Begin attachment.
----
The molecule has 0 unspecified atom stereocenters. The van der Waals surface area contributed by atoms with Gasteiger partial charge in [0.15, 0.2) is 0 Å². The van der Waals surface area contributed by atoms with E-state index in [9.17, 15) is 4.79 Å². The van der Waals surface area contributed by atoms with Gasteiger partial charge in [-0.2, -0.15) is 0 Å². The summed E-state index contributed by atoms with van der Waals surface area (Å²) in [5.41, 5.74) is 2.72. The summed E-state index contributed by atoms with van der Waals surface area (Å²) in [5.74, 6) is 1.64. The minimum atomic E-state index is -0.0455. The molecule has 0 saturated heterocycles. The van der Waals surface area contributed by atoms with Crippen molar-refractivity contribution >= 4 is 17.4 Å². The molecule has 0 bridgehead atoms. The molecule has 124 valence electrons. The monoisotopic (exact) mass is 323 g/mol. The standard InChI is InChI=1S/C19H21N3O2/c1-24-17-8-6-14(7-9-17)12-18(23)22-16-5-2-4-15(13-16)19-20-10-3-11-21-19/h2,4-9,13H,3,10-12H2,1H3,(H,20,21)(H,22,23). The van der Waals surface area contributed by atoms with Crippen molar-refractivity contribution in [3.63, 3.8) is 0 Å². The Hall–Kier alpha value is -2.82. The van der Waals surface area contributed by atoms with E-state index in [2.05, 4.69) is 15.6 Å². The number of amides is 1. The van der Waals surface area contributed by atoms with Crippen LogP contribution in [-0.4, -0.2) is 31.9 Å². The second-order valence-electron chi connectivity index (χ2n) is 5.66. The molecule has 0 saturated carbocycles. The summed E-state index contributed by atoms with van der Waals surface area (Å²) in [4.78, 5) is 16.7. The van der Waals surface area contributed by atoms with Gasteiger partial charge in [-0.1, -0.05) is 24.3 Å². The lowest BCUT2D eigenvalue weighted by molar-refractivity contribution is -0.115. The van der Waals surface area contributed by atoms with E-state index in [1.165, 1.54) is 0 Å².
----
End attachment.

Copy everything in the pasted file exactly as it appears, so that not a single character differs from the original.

The molecule has 0 unspecified atom stereocenters. The van der Waals surface area contributed by atoms with Gasteiger partial charge in [0.15, 0.2) is 0 Å². The van der Waals surface area contributed by atoms with E-state index in [9.17, 15) is 4.79 Å². The van der Waals surface area contributed by atoms with Gasteiger partial charge in [-0.2, -0.15) is 0 Å². The summed E-state index contributed by atoms with van der Waals surface area (Å²) in [5.41, 5.74) is 2.72. The summed E-state index contributed by atoms with van der Waals surface area (Å²) in [5.74, 6) is 1.64. The minimum atomic E-state index is -0.0455. The molecule has 0 saturated heterocycles. The van der Waals surface area contributed by atoms with Crippen molar-refractivity contribution >= 4 is 17.4 Å². The molecule has 0 bridgehead atoms. The molecule has 124 valence electrons. The monoisotopic (exact) mass is 323 g/mol. The standard InChI is InChI=1S/C19H21N3O2/c1-24-17-8-6-14(7-9-17)12-18(23)22-16-5-2-4-15(13-16)19-20-10-3-11-21-19/h2,4-9,13H,3,10-12H2,1H3,(H,20,21)(H,22,23). The van der Waals surface area contributed by atoms with Crippen molar-refractivity contribution in [3.63, 3.8) is 0 Å². The Hall–Kier alpha value is -2.82. The van der Waals surface area contributed by atoms with E-state index in [2.05, 4.69) is 15.6 Å². The number of amides is 1. The van der Waals surface area contributed by atoms with Crippen LogP contribution in [-0.4, -0.2) is 31.9 Å². The second-order valence-electron chi connectivity index (χ2n) is 5.66. The molecule has 0 saturated carbocycles. The summed E-state index contributed by atoms with van der Waals surface area (Å²) in [4.78, 5) is 16.7. The van der Waals surface area contributed by atoms with Gasteiger partial charge in [-0.1, -0.05) is 24.3 Å². The lowest BCUT2D eigenvalue weighted by molar-refractivity contribution is -0.115. The van der Waals surface area contributed by atoms with E-state index in [1.165, 1.54) is 0 Å².